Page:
The cause for the sea­sons on our plan­et is the tilt of the Earth. The present tilt of the Earth is 23.5° This caus­es vari­ance in the expo­sure to Sun at dif­fer­ent points of the year as Earth moves around the Sun. So we have the equinox­es and sol­stices. We also can observe the south­ward move­ment of the Sun and the north­ward move­ment of the Sun with respect to the car­di­nal East across the year. The peri­od of South­ward move­ment is called Dak­shi­nayana (peri­od from sum­mer to win­ter sol­stice) and north­ward move­ment (peri­od from win­ter to sum­mer sol­stice) is Uttarayana. Owing to the present extent and ori­en­ta­tion of the Earth­’s tilt, these phe­nom­e­na hap­pen clos­er to Makara Sankran­ti. The solar month born on Makara Sankran­ti is the first month start­ing with­in the Uttarayana.

It is also sci­en­tif­i­cal­ly well estab­lished that the extant and ori­en­ta­tion of the Earth­’s tilt has been chang­ing. Imag­ine slow­ly rotat­ing a tilt­ed pen. That is how the ori­en­ta­tion of Earth­’s tilt has been chang­ing. It has been esti­mat­ed that it takes about 25,600 years for the tilt to come back to its same ori­en­ta­tion after a full rota­tion. This phe­nom­e­non is called Pre­ces­sion of Equinox. Present­ly, the north­ern move­ment of the Sun start­ed on the past win­ter sol­stice 22 Decem­ber 2019. In about 72 years, there is a 1° shift in the ori­en­ta­tion, slow­ly caus­ing the dates of equinox­es, sol­stices and the sea­sons to also change. Based on this about 1728 years back, the win­ter sol­stice and the Sun’s entry into Makara would have coin­cid­ed. In about 432 years the win­ter sol­stice would coin­cide with a dif­fer­ent rashi. These fac­tors reveal that Makara Sankran­ti has become an impor­tant phe­nom­e­non for about 2 mil­len­nia. We need to also real­ize that there has been an unbro­ken tra­di­tion of cel­e­brat­ing this phe­nom­e­non of Uttaryana irre­spec­tive of the peri­od of year or month dur­ing which it occurs.

Appreciation for Indian Astronomical Sciences and Mathematics

In Bhara­ta, the pur­suit to refine cal­en­dri­cal cal­cu­la­tions through con­stant obser­va­tions has led to mar­vel­lous meth­ods and algo­rithms to track the true posi­tions of plan­ets, Sun and Moon across the celes­tial sphere. Vara­hami­hi­ra penned the Pan­casid­dan­ti­ka in ear­ly 6th cen­tu­ry by stat­ing that there were ear­li­er 18 sid­dhan­tas but at his time only 5 were extant and to pre­serve them, he took up the onus to doc­u­ment those five. Paita­ma­ha, Vasistha, Roma­ka, Paul­isha and Saura com­prise the five sid­dhan­tas. These works deal with the var­i­ous astro­nom­i­cal prob­lems asso­ci­at­ed with the motion of the Sun and Moon includ­ing their true motion, diur­nal prob­lems, lunar and solar eclipses, as also the motion of the Tara­gra­has i.e. Mer­cury, Venus, Mars, Jupiter and Sat­urn. Start­ing from the plan­e­tary mod­els of Saura Sid­dhan­ta, through thou­sands of years, Indi­an Astronomers and Math­e­mati­cians have con­tin­u­ous­ly evolved meth­ods to pre­cise­ly cal­cu­late the true posi­tion of Sun with respect to the celes­tial sphere on any giv­en instant at any giv­en day.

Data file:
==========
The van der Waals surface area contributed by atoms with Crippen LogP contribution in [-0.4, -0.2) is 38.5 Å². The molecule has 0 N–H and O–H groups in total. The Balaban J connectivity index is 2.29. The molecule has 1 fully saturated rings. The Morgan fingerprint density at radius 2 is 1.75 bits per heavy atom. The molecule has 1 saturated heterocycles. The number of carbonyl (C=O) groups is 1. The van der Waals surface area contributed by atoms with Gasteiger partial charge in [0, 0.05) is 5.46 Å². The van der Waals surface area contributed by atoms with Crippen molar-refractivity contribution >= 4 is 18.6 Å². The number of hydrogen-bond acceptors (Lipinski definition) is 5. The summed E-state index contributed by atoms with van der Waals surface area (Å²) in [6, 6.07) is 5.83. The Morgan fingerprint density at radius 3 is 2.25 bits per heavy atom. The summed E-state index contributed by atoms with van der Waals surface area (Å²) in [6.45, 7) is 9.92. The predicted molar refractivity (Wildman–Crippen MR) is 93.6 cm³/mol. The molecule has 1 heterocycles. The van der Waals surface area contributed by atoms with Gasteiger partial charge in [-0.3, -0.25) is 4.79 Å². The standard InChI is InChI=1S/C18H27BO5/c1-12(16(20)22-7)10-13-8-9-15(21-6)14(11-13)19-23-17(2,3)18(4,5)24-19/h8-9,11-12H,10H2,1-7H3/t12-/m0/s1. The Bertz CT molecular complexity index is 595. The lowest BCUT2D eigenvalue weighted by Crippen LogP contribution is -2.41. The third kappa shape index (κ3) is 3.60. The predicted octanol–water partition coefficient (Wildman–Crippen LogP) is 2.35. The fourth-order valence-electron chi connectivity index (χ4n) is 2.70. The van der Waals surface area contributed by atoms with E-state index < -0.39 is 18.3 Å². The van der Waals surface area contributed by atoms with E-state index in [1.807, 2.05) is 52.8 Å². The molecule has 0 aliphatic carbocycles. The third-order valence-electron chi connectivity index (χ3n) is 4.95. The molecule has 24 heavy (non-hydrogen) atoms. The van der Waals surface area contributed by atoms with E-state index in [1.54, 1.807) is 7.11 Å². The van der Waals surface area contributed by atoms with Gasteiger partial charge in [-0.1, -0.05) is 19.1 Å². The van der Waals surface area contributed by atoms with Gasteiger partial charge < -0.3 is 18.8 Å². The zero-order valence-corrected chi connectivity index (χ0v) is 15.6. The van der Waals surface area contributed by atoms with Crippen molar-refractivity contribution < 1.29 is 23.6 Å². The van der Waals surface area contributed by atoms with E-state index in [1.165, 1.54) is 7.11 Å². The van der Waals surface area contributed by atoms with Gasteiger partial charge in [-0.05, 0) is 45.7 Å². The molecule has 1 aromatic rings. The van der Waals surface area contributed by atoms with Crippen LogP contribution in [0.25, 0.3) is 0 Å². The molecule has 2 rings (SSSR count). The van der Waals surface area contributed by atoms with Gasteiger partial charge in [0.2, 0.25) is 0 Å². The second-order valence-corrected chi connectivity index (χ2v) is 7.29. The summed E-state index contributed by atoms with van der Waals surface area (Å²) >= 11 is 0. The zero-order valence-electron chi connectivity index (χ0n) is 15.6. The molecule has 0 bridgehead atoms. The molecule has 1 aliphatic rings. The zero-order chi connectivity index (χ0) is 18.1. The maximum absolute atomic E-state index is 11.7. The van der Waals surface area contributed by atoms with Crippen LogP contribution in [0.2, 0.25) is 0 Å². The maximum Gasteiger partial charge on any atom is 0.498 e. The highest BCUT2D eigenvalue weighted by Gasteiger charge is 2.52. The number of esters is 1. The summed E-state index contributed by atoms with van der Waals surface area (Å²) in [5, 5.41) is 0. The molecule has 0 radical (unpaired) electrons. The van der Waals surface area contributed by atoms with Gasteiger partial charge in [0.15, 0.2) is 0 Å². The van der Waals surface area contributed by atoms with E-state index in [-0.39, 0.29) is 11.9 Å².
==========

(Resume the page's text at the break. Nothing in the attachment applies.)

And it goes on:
Our astronomers real­ized through very long peri­ods of data that the equinox­es pre­cess and advo­cat­ed a Nirayana Sys­tem. We need to under­stand deeply that when­ev­er the Earth comes to a par­tic­u­lar point on the orbital, we see Sun come back con­stant­ly to the same Rashi. Where­as the phe­nom­e­na of equinox and sea­sons may vary. The Sayana sys­tem is with rela­tion to Ver­nal Equinox which is a vary­ing phe­nom­e­non. The Nirayana sys­tem is with respect to the Sun’s entry into Mesha. Look for­ward to learn­ing more about this this dur­ing our Indi­an Solar year.

Hence our tra­di­tion­al fes­ti­vals dot­ted through­out our Indi­an cal­en­der, are not only cul­tur­al­ly rich but also are pre­cise­ly marked through the space-time com­plex using the Nirayana sys­tem with the stel­lar con­fig­u­ra­tion as the ref­er­ence points.